Stocks’ bull run fails to bring cheer to insurers

The Daily Star March 02, 2021

Their premium income fell for first time in at least 12 years

The yearlong surge in stock prices could not bring any cheer for the listed insurance companies as they experienced a fall in premium income for the first time in at least 12 years.

The stock prices of non-life insurance companies that usually help hedge the risk of losses from damage and accidents of goods and assets rose over 95 per cent on average throughout 2020.

However, data released by the Insurance Development and Regulatory Authority (IDRA) showed that premium incomes of non-life insurers decreased 7.46 per cent year-on-year to Tk 4,366 crore last year.

And the premium incomes of life and non-life insurers as a whole fell 3.46 per cent year-on-year to Tk 13,821 crore.

Industry insiders blamed the slump in domestic and global business and a halt in economic activities amid the Covid-19 pandemic for the decline in the premium income.

Some insurers’ directors bought shares as they were not holding 30 per cent shares in their companies jointly. But this cannot be the reason for such price hike, Musa said, adding that the insurance sector was manipulated at the end of last year.

When gamblers play with the shares of a particular sector in an organised manner, they buy shares first and then spread rumours that the stocks of that sector will gain, said Musa, who had several publications on the capital market.

“Ultimately, it is the small investors who incur losses. Buying shares without doing any analysis or being influenced by speculation is nothing but a foolish way to invest.”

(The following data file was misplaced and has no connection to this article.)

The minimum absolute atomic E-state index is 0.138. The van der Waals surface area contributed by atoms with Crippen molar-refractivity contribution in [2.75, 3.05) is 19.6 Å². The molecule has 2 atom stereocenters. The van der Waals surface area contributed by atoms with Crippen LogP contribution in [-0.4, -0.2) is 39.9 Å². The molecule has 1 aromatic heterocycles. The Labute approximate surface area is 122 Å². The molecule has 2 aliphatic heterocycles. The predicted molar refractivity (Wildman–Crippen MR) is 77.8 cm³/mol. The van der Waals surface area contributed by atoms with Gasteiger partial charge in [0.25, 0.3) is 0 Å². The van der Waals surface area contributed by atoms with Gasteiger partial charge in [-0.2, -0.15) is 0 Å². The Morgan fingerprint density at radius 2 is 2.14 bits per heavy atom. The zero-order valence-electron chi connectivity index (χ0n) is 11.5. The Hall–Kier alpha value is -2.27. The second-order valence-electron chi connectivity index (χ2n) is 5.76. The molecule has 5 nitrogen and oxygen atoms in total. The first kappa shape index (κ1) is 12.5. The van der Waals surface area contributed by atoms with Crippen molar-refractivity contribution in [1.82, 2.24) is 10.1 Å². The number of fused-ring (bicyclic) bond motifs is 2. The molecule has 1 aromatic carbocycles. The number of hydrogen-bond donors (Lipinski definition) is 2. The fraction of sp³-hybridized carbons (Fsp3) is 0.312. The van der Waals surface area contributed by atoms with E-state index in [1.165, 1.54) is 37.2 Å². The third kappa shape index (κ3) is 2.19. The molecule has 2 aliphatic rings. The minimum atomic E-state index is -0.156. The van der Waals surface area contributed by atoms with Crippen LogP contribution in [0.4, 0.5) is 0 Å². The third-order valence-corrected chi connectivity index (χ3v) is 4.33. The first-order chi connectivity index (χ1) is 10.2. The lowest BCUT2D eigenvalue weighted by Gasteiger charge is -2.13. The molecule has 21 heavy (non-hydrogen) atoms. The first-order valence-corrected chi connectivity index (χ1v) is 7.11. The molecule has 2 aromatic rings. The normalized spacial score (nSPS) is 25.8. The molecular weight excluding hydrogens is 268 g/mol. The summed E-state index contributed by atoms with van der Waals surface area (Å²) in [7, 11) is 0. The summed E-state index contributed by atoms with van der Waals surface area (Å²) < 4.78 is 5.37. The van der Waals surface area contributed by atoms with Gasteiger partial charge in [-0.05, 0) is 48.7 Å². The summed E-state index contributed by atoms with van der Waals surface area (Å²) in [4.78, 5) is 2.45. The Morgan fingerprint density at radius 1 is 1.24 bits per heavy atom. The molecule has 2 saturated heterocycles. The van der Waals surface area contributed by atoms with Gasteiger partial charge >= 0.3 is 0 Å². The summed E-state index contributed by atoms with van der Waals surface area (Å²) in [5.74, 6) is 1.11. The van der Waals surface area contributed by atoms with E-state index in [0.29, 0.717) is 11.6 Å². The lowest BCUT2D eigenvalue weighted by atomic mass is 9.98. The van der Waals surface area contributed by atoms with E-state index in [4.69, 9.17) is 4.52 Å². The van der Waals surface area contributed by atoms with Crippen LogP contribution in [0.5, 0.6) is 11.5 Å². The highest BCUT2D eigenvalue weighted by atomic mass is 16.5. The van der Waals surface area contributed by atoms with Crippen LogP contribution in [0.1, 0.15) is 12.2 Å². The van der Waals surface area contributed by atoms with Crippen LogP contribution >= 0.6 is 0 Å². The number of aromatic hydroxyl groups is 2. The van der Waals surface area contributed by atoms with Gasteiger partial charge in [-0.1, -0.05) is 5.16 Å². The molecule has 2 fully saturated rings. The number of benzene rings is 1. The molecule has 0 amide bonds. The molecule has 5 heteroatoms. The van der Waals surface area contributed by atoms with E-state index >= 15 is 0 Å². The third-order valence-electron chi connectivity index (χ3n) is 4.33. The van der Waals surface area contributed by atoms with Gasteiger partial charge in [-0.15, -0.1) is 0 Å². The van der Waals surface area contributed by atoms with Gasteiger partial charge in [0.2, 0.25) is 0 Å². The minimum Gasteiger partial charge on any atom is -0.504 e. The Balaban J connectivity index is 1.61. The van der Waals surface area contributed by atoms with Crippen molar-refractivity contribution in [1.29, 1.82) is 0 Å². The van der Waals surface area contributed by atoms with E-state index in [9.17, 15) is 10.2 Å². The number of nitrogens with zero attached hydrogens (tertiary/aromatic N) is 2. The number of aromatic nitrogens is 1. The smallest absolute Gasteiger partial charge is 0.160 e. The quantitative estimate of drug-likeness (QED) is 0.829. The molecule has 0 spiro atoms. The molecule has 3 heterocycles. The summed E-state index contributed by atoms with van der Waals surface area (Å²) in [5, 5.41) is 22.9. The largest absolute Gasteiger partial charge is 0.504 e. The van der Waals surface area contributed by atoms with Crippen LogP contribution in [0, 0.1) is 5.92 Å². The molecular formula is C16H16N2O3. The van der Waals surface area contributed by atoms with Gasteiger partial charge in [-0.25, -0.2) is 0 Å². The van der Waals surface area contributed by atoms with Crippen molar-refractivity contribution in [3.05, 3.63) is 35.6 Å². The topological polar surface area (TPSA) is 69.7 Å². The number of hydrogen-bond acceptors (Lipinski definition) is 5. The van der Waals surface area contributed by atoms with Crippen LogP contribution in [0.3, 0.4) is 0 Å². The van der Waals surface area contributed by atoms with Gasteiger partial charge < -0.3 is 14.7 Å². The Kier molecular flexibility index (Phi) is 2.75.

Some 79 insurance companies are now active in the country. Of them, 49 are listed with the stock exchanges.

The insurers’ premiums were hit hard by the Covid-19 outbreak, said Farzanah Chowdhury, managing director and CEO of Green Delta Insurance, one of the leading general insurance companies.

In 2020, export-import had been sluggish, and the demand for marine insurance fell, while the re-insurance for motor vehicles also dropped, she said.

The latest directive by the Bangladesh Road Transport Authority cancelled the mandatory third-party insurance for motor vehicles, and it affected the regular income of non-life insurance companies.

She said the market for insurance was recovering slowly.

“The positive thing is our profit margin is growing thanks to widespread digitalisation in the sector.”

Despite a decline in the premium incomes, three insurers were on the DSE’s top five gainers’ list in 2020.

Asia Insurance rose 344 per cent year-on-year, Paramount Insurance surged 227 per cent, and Provati Insurance went up by 217 per cent last year, according to data compiled by IDLC Investments.

A stockbroker, preferring anonymity, said the insurance stocks were manipulated with the speculation that the profits of insurance companies would rise as more companies are now complying with the regulatory directive to keep agents’ commission within the limit of 15 per cent.

The IDRA issued a circular in 2010 prohibiting insurance companies from paying more than 15 per cent of the premiums as agent commission.

Since most of the insurers disregarded the directive, the IDRA issued another notice in late 2019, asking the companies to comply with the rule for the sake of the sector.

In the past, many insurers offered as much as 60 per cent of the premium as commissions in a bid to grab businesses from relatively small markets having a lot of players.

At a meeting at the Bangladesh Insurance Association in 2019, insurance companies collectively agreed to comply with the IDRA directive for the sustainability and growth of the sector.

“But that does not mean that the prices of these stocks deserve to double amid the pandemic,” the broker said.

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